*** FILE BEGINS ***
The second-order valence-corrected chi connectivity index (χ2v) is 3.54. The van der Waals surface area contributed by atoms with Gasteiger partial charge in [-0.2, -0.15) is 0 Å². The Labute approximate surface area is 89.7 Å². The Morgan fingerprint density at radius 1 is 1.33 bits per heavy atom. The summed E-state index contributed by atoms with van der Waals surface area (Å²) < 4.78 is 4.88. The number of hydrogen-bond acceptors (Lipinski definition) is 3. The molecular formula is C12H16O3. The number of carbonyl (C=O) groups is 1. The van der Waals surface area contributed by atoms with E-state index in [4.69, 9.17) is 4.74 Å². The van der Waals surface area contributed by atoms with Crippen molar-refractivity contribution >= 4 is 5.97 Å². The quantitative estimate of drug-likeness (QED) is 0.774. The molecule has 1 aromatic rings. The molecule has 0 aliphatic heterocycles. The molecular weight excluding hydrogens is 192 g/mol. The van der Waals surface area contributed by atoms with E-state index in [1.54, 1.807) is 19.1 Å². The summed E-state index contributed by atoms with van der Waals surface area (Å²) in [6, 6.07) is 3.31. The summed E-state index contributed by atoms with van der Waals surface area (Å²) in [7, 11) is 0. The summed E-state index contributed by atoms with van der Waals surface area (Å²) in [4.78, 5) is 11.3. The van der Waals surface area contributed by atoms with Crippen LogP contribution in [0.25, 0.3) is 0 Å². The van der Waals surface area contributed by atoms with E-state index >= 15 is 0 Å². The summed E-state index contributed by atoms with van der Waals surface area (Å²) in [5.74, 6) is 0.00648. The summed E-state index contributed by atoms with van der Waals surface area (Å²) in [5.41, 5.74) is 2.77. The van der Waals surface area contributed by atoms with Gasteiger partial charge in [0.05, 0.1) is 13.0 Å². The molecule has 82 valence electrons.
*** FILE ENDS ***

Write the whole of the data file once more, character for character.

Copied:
The second-order valence-corrected chi connectivity index (χ2v) is 3.54. The van der Waals surface area contributed by atoms with Gasteiger partial charge in [-0.2, -0.15) is 0 Å². The Labute approximate surface area is 89.7 Å². The Morgan fingerprint density at radius 1 is 1.33 bits per heavy atom. The summed E-state index contributed by atoms with van der Waals surface area (Å²) < 4.78 is 4.88. The number of hydrogen-bond acceptors (Lipinski definition) is 3. The molecular formula is C12H16O3. The number of carbonyl (C=O) groups is 1. The van der Waals surface area contributed by atoms with E-state index in [4.69, 9.17) is 4.74 Å². The van der Waals surface area contributed by atoms with Crippen molar-refractivity contribution >= 4 is 5.97 Å². The quantitative estimate of drug-likeness (QED) is 0.774. The molecule has 1 aromatic rings. The molecule has 0 aliphatic heterocycles. The molecular weight excluding hydrogens is 192 g/mol. The van der Waals surface area contributed by atoms with E-state index in [1.54, 1.807) is 19.1 Å². The summed E-state index contributed by atoms with van der Waals surface area (Å²) in [6, 6.07) is 3.31. The summed E-state index contributed by atoms with van der Waals surface area (Å²) in [7, 11) is 0. The summed E-state index contributed by atoms with van der Waals surface area (Å²) in [4.78, 5) is 11.3. The van der Waals surface area contributed by atoms with Crippen LogP contribution in [0.25, 0.3) is 0 Å². The van der Waals surface area contributed by atoms with E-state index >= 15 is 0 Å². The summed E-state index contributed by atoms with van der Waals surface area (Å²) in [5.74, 6) is 0.00648. The summed E-state index contributed by atoms with van der Waals surface area (Å²) in [5.41, 5.74) is 2.77. The van der Waals surface area contributed by atoms with Gasteiger partial charge in [0.05, 0.1) is 13.0 Å². The molecule has 82 valence electrons.